A large number of individuals from all across Europe have banded together to urge that the European Union prohibit the trade in shark fins. In order to improve the protection of these critically endangered but vital species.
Such trade and hunting practice is built on the brutal and immoral cutting off shark fins and the animal being thrown back into the water while still alive. Then the animal drowns or bleeds out. Because of the great financial value of fins and their usage in traditional Asian soup, this horrific practice of mutilating living creatures continues. Europe is a key actor in global financial commerce.
Sharks are critical to sustaining a healthy ocean ecosystem
Every year, between 63 and 273 million sharks are killed, and several species across the world are now increasingly endangered. Sharks are globally hunted for flesh and liver oil, but shark fin dealers pose the greatest harm. Shark populations are rapidly declining across the world, which has significant repercussions since many sharks are “apex predators,” meaning they are at the top of the food chain and play an important role in maintaining healthy and productive marine ecosystems. Research done in the Atlantic shows that the implications of the absence of such an apex are not merely hypothetical. According to research, by the time 11 shark species reached critical numbers, 12 of the 14 species on which they fed had expanded to the point that they had wiped out the species below them in the food chain. Of course, farther down that cycle, everything leads to ocean devastation of many species. Ecosystems are strong, yet bio-equilibrium is a delicate mechanism.
EU laws must be improved
Many people seek to enhance the EU legal structure by requesting “an end to the trade in fins in the EU, including the import, export, and transit of fins that are not naturally connected to the animal’s body.” If their initiative succeeds, the European Commission may propose a new rule to accomplish this objective. A new regulation like this would go well beyond the current legal framework in the EU. Since 2013, all EU boats have been required to keep the shark’s fins connected to the hull until it is unloaded in the port. After that, the fins may be separated and traded all over the world. It also provides a legal loophole while doing little to preserve sharks from extinction. Despite being a significant improvement over the previous EU legislation, this law still permits fins to be sold throughout Europe in order to meet the high demand for shark fin soup in Asia.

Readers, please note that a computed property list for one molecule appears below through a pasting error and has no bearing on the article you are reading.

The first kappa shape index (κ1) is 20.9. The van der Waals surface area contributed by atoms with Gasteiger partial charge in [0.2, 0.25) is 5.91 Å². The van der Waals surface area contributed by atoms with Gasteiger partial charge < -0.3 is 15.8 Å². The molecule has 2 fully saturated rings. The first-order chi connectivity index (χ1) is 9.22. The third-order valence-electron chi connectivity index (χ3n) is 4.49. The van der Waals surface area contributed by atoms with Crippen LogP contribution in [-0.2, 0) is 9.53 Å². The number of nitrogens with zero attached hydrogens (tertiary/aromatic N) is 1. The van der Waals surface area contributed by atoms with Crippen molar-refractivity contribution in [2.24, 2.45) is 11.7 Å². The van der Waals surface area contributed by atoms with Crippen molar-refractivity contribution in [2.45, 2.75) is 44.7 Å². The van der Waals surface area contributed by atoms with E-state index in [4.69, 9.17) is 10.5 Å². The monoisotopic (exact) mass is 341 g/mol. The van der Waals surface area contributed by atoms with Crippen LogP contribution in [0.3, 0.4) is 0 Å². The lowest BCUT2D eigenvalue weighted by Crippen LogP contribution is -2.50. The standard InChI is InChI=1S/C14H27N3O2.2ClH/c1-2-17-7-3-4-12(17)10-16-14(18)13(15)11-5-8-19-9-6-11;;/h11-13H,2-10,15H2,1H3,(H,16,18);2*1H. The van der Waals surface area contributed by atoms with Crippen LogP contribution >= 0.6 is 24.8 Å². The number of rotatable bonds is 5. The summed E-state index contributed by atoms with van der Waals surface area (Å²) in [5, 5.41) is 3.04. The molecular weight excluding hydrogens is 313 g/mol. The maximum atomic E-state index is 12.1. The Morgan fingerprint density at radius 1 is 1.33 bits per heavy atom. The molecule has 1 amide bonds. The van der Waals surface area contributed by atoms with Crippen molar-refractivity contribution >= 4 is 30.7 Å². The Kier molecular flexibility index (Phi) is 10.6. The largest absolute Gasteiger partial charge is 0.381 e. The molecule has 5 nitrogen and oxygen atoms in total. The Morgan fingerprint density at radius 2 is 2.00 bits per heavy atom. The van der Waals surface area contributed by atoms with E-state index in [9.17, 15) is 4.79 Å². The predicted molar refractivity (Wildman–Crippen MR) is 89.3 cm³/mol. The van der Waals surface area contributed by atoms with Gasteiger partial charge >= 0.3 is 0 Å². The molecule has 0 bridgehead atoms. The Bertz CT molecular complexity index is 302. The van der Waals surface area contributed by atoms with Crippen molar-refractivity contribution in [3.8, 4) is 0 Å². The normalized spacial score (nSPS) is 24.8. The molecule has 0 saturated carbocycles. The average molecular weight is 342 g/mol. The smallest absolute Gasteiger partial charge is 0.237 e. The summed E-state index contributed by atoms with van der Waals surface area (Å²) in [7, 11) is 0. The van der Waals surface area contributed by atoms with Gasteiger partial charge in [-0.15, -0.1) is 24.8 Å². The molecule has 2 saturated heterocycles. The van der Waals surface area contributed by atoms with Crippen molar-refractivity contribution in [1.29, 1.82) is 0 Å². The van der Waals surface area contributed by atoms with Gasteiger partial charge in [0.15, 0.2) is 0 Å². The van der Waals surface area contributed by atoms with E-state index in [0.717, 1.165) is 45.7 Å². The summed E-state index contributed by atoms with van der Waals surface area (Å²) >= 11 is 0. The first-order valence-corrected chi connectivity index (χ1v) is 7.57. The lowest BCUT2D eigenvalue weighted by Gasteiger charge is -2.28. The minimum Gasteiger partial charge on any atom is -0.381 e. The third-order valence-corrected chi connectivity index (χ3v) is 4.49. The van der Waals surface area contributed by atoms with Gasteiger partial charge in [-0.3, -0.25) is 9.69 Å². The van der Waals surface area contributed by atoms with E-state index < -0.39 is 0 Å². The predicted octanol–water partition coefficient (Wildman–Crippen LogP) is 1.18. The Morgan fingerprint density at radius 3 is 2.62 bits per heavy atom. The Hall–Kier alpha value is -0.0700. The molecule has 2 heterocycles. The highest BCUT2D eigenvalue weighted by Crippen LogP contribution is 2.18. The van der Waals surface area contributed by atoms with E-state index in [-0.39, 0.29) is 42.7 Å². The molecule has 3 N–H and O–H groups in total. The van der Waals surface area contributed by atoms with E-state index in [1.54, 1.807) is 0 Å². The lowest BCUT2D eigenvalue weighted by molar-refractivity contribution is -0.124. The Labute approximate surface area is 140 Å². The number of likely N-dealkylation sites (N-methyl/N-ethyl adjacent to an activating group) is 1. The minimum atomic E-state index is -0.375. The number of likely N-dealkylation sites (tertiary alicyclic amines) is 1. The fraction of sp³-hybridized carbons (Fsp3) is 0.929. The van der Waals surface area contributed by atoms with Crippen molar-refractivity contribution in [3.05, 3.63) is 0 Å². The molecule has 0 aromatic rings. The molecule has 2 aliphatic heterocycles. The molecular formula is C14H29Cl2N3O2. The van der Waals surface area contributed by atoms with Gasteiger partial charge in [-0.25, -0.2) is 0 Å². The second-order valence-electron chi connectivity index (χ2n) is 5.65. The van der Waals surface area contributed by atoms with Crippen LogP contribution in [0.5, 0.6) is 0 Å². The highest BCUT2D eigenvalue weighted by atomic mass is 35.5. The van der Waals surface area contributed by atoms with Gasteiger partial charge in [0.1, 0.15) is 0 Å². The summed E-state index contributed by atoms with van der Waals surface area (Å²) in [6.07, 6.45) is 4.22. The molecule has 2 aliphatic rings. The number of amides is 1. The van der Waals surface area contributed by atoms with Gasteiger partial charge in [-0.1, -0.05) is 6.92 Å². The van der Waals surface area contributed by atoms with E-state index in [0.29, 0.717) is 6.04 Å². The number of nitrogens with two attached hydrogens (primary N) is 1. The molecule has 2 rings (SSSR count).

Other countries are ahead of the EU
In June 2019, Canada became the first G7 country to prohibit the import of shark fins, and citizens all around the world are increasingly demanding an end to such inhumane and useless practices. European citizens have the right and responsibility to demonstrate their desire and need for better wildlife protection to important decision-makers. We have no option but to modify our production and consumption habits at a time when the scientific community is frequently issuing alerts owing to the rapid loss of biodiversity and the hazards connected with climate change. It’s time to end the shark fin trade in Europe! This initiative is already supported by 20 environmental NGOs!
European Citizens’ Initiative procedure
The European Citizens’ Initiative must receive at least one million signatures in total and cross the threshold in at least seven Member States to be legitimate. These thresholds correspond to the number of Members of the European Parliament elected in each Member State, multiplied by 750. Shark fishing will decrease dramatically if the fin trade is prohibited, as trading the entire shark is considerably more difficult and expensive. This also guarantees that the animal’s entire body is utilized to some level.
If you are our EU reader, fill out the petition at this link to support the abolition of the European Union’s shark fin trade.
It’s important to highlight that this isn’t simply another meaningless petition. This is the official EU voting mechanism, the European Union’s highest civil and potentially legislative instance. In order for the vote to be legal and for them to be unable to vote more than once, they must register with a personal identification number. Separate them and help preserve the sharks and the entire marine ecology by charging them for two minutes.
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